As life settled down after such a bumpy start in the Capitol, Brown threw himself into his job, offering up legislation at an audacious rate for a freshman. He introduced bills to prohibit police officers from using dogs to control demonstrators and another bill that would require delaying until the conclusion of the legislative session any criminal case in which the defense attorney was also a legislator.[43] The latter bill was designed to delay the Auto Row and Sheraton-Palace criminal trials for Brown's clients, but the tactic ultimately failed. Most of Brown's bills were related to welfare and poverty housing. One bill would have directed the state welfare department to publish a newsletter for welfare recipients. Another bill would have provided supplemental payments to welfare mothers to put their children in nursery schools. Three of his bills were designed to help housing agencies acquire land and build new low-rent apartments. Another bill would have authorized low-cost home loans for the elderly. He also threw into the hopper a bill to raise the state's rental subsidy from $62 to $73 for those on a state pension.[44] Brown's bills were consistent with his platform in his unsuccessful first election campaign in 1962.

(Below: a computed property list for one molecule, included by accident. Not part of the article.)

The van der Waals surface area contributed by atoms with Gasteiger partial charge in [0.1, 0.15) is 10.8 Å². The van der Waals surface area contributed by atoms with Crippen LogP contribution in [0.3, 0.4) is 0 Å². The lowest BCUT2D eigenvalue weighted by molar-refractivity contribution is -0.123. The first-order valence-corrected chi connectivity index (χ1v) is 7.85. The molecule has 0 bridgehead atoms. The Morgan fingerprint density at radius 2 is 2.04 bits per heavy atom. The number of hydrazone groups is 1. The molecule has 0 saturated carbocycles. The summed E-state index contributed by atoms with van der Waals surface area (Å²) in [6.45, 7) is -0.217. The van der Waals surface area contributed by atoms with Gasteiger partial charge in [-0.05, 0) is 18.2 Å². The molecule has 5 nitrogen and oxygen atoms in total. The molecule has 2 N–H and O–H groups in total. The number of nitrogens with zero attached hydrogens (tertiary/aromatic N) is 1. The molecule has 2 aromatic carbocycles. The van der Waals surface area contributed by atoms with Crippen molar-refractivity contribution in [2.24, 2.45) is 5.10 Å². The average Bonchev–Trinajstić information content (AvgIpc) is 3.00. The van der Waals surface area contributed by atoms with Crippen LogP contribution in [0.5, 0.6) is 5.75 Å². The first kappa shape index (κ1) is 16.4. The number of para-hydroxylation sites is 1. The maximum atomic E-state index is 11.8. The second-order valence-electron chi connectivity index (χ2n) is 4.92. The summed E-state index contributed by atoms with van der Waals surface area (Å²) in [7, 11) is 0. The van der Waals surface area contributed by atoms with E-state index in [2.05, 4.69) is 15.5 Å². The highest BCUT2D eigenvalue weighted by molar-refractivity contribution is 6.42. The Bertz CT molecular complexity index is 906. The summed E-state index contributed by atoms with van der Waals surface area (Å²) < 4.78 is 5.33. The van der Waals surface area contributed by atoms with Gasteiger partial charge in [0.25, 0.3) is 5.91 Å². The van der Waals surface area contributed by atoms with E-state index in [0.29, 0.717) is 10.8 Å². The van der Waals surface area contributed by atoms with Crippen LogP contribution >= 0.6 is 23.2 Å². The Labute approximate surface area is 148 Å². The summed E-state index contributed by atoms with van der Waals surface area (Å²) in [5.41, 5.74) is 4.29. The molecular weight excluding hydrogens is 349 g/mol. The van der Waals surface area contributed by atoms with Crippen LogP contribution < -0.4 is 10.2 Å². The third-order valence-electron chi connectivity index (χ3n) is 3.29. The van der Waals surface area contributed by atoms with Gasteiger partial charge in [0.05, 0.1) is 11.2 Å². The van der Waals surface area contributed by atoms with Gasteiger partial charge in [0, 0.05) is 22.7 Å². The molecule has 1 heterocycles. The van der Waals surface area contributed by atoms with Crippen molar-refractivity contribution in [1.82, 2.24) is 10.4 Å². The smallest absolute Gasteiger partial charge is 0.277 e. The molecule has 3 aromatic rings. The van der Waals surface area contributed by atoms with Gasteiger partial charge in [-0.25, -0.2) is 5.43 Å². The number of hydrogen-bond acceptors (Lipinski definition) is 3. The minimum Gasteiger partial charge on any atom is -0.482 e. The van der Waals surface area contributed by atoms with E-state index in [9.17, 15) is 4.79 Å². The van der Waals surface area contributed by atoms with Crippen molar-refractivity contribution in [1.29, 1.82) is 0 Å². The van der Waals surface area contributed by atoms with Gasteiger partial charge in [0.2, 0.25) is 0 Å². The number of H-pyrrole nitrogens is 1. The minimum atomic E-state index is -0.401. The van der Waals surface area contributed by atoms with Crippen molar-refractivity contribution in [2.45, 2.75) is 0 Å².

Republicans especially found Brown and Burton scary. "Johnny and Willie would go into the Legislature, and Johnny would come down the aisle waving a resolution to unilaterally disarm America, and Willie would object on the grounds that it would put too many blacks out of work. That's how we sort of saw their first time up here," said John Mockler, who was working for Republicans at the time although he was an old friend of both Brown and Burton.[45] Mockler later returned to his roots to become one of Brown's most trusted advisers.